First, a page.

on 18 April 2009
Picture-quality is stunning on Blu-Ray, and I suspect that the costumes and lighting benefit. I've no idea what it was like on the first cut, but in this extended cut it's a gripping story, told at an admirably even pace and without resorting to many Hollywood action-movie cliches (you'll find no tedious car chases here). I gave it four stars - so what's not to like? Despite the generally inventive visuals, I was rather unimpressed by the presentation of the ending "battle". Especially the sub-par FX. Also, the story has a science-fiction setting, but the science is distinctly hazy and what's happening is generally rather unconvincing. And I say that as someone who's a long-time SF fan, and who can do "unbelievable". That said, it's certainly interesting for being a successful hybrid of several genres: mystery, noir, detective, vampire/horror, sci-fi, and even bits which veer towards the superhero genre. But I suspect that, for me, it's one of those films that's only going to be successful once - I doubt I'd watch it a second time now that the mystery has been explained.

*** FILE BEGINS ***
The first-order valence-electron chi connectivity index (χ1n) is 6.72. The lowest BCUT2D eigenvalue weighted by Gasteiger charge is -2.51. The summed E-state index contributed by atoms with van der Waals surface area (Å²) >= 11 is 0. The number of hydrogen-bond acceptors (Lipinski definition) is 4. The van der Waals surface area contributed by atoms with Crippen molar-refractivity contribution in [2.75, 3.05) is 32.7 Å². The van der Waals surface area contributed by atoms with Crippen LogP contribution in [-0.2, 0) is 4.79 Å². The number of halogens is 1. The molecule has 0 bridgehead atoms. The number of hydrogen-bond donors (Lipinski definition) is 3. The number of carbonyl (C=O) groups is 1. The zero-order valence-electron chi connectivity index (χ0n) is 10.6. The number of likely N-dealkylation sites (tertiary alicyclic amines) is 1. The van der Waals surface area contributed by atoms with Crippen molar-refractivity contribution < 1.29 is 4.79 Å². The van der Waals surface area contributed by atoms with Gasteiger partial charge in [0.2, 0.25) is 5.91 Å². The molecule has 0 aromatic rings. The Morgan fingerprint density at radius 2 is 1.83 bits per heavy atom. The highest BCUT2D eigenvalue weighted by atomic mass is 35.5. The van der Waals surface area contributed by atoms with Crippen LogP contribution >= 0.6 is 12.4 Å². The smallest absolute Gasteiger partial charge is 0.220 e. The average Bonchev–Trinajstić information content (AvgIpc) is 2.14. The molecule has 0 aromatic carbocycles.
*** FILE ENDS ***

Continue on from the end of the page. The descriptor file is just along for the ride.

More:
on 16 August 2008
I have always liked the film but on blu ray it is something else. The picture quality is stunning as well as the sound.
What should be noted is that the blu ray disk contains both the theatrical cut(100mins) and the directors cut (111mins). The disk is also packed with an extensive range of extras such as 5 commentries and numerous making of documentries.
Overall this is one of my favourite blu ray disks and for the price it is a must buy for any fans of the film or any fans of science fiction in general.
on 14 October 2012